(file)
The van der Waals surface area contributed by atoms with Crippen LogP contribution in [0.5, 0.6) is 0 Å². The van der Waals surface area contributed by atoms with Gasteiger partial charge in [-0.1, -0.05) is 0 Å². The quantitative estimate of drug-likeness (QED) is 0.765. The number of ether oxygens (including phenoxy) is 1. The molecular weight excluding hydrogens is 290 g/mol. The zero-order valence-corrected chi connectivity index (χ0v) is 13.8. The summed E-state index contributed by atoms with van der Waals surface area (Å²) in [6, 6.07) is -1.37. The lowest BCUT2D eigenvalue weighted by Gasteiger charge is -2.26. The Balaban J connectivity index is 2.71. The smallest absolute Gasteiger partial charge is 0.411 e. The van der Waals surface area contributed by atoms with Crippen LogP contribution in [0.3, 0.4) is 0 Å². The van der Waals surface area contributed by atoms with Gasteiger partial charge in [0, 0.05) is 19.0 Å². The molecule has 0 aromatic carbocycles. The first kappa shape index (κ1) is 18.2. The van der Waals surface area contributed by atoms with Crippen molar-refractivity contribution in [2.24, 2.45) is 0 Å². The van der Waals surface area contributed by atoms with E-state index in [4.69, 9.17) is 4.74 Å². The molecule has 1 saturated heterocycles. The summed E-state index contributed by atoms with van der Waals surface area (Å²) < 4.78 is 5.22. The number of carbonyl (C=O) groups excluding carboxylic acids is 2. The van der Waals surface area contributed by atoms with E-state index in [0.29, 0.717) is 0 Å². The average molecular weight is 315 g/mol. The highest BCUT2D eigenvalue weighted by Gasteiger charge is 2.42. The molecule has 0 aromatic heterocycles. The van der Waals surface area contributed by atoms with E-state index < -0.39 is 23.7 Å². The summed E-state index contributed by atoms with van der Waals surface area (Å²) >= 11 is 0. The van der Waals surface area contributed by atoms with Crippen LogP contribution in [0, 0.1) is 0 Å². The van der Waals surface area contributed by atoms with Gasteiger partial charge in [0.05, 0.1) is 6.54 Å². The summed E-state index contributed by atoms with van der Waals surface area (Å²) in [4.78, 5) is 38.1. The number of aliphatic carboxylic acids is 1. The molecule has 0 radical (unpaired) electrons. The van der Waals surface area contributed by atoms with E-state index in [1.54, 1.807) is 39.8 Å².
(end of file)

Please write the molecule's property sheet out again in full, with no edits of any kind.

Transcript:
The van der Waals surface area contributed by atoms with Crippen LogP contribution in [0.5, 0.6) is 0 Å². The van der Waals surface area contributed by atoms with Gasteiger partial charge in [-0.1, -0.05) is 0 Å². The quantitative estimate of drug-likeness (QED) is 0.765. The number of ether oxygens (including phenoxy) is 1. The molecular weight excluding hydrogens is 290 g/mol. The zero-order valence-corrected chi connectivity index (χ0v) is 13.8. The summed E-state index contributed by atoms with van der Waals surface area (Å²) in [6, 6.07) is -1.37. The lowest BCUT2D eigenvalue weighted by Gasteiger charge is -2.26. The Balaban J connectivity index is 2.71. The smallest absolute Gasteiger partial charge is 0.411 e. The van der Waals surface area contributed by atoms with Crippen LogP contribution in [0.3, 0.4) is 0 Å². The van der Waals surface area contributed by atoms with Gasteiger partial charge in [0, 0.05) is 19.0 Å². The molecule has 0 aromatic carbocycles. The first kappa shape index (κ1) is 18.2. The van der Waals surface area contributed by atoms with Crippen molar-refractivity contribution in [2.24, 2.45) is 0 Å². The van der Waals surface area contributed by atoms with E-state index in [4.69, 9.17) is 4.74 Å². The molecule has 1 saturated heterocycles. The summed E-state index contributed by atoms with van der Waals surface area (Å²) < 4.78 is 5.22. The number of carbonyl (C=O) groups excluding carboxylic acids is 2. The van der Waals surface area contributed by atoms with E-state index in [0.29, 0.717) is 0 Å². The average molecular weight is 315 g/mol. The highest BCUT2D eigenvalue weighted by Gasteiger charge is 2.42. The molecule has 0 aromatic heterocycles. The van der Waals surface area contributed by atoms with E-state index < -0.39 is 23.7 Å². The summed E-state index contributed by atoms with van der Waals surface area (Å²) >= 11 is 0. The van der Waals surface area contributed by atoms with Crippen LogP contribution in [0, 0.1) is 0 Å². The van der Waals surface area contributed by atoms with Gasteiger partial charge in [0.05, 0.1) is 6.54 Å². The summed E-state index contributed by atoms with van der Waals surface area (Å²) in [4.78, 5) is 38.1. The number of aliphatic carboxylic acids is 1. The molecule has 0 radical (unpaired) electrons. The van der Waals surface area contributed by atoms with E-state index in [1.54, 1.807) is 39.8 Å².